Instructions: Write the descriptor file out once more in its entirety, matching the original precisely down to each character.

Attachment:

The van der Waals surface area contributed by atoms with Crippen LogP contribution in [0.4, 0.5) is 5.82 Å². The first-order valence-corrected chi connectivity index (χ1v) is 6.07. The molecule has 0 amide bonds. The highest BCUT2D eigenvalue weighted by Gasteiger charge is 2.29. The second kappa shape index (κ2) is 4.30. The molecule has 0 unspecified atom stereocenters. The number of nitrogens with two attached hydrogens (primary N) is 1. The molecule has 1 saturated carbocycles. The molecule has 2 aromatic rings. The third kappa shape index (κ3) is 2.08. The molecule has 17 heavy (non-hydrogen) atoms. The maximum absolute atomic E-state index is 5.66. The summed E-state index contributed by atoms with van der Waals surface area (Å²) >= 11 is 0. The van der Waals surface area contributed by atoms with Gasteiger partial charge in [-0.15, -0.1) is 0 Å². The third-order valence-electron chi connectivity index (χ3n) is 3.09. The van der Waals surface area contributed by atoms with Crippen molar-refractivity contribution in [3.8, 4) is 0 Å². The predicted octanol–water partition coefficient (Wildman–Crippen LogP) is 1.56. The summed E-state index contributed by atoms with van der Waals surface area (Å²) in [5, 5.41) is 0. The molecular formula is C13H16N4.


The van der Waals surface area contributed by atoms with Crippen LogP contribution in [0.4, 0.5) is 5.82 Å². The first-order valence-corrected chi connectivity index (χ1v) is 6.07. The molecule has 0 amide bonds. The highest BCUT2D eigenvalue weighted by Gasteiger charge is 2.29. The second kappa shape index (κ2) is 4.30. The molecule has 0 unspecified atom stereocenters. The number of nitrogens with two attached hydrogens (primary N) is 1. The molecule has 1 saturated carbocycles. The molecule has 2 aromatic rings. The third kappa shape index (κ3) is 2.08. The molecule has 17 heavy (non-hydrogen) atoms. The maximum absolute atomic E-state index is 5.66. The summed E-state index contributed by atoms with van der Waals surface area (Å²) >= 11 is 0. The van der Waals surface area contributed by atoms with Gasteiger partial charge in [-0.15, -0.1) is 0 Å². The third-order valence-electron chi connectivity index (χ3n) is 3.09. The van der Waals surface area contributed by atoms with Crippen molar-refractivity contribution in [3.8, 4) is 0 Å². The predicted octanol–water partition coefficient (Wildman–Crippen LogP) is 1.56. The summed E-state index contributed by atoms with van der Waals surface area (Å²) in [5, 5.41) is 0. The molecular formula is C13H16N4.